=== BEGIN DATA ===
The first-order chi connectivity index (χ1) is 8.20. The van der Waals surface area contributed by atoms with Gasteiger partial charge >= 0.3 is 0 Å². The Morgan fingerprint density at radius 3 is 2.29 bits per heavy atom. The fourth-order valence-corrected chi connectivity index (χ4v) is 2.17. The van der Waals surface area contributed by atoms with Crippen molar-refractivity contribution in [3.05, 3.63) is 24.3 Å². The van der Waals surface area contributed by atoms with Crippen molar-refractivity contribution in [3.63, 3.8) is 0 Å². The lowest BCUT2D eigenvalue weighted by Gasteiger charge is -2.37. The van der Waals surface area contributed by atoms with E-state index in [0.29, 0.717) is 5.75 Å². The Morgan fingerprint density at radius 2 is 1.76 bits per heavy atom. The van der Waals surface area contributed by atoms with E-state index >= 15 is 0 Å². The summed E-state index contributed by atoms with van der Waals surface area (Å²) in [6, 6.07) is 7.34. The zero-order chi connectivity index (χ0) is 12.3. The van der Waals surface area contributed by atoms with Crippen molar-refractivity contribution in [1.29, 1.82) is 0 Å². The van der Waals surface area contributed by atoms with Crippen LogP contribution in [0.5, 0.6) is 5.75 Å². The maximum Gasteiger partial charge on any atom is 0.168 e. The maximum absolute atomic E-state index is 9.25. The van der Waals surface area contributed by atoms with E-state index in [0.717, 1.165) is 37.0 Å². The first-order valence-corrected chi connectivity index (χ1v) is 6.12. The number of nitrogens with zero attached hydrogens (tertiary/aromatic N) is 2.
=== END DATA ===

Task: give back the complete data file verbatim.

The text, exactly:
The first-order chi connectivity index (χ1) is 8.20. The van der Waals surface area contributed by atoms with Gasteiger partial charge >= 0.3 is 0 Å². The Morgan fingerprint density at radius 3 is 2.29 bits per heavy atom. The fourth-order valence-corrected chi connectivity index (χ4v) is 2.17. The van der Waals surface area contributed by atoms with Crippen molar-refractivity contribution in [3.05, 3.63) is 24.3 Å². The van der Waals surface area contributed by atoms with Crippen molar-refractivity contribution in [3.63, 3.8) is 0 Å². The lowest BCUT2D eigenvalue weighted by Gasteiger charge is -2.37. The van der Waals surface area contributed by atoms with E-state index in [0.29, 0.717) is 5.75 Å². The Morgan fingerprint density at radius 2 is 1.76 bits per heavy atom. The van der Waals surface area contributed by atoms with E-state index >= 15 is 0 Å². The summed E-state index contributed by atoms with van der Waals surface area (Å²) in [6, 6.07) is 7.34. The zero-order chi connectivity index (χ0) is 12.3. The van der Waals surface area contributed by atoms with Crippen molar-refractivity contribution in [1.29, 1.82) is 0 Å². The van der Waals surface area contributed by atoms with Crippen LogP contribution in [0.5, 0.6) is 5.75 Å². The maximum Gasteiger partial charge on any atom is 0.168 e. The maximum absolute atomic E-state index is 9.25. The van der Waals surface area contributed by atoms with E-state index in [0.717, 1.165) is 37.0 Å². The first-order valence-corrected chi connectivity index (χ1v) is 6.12. The number of nitrogens with zero attached hydrogens (tertiary/aromatic N) is 2.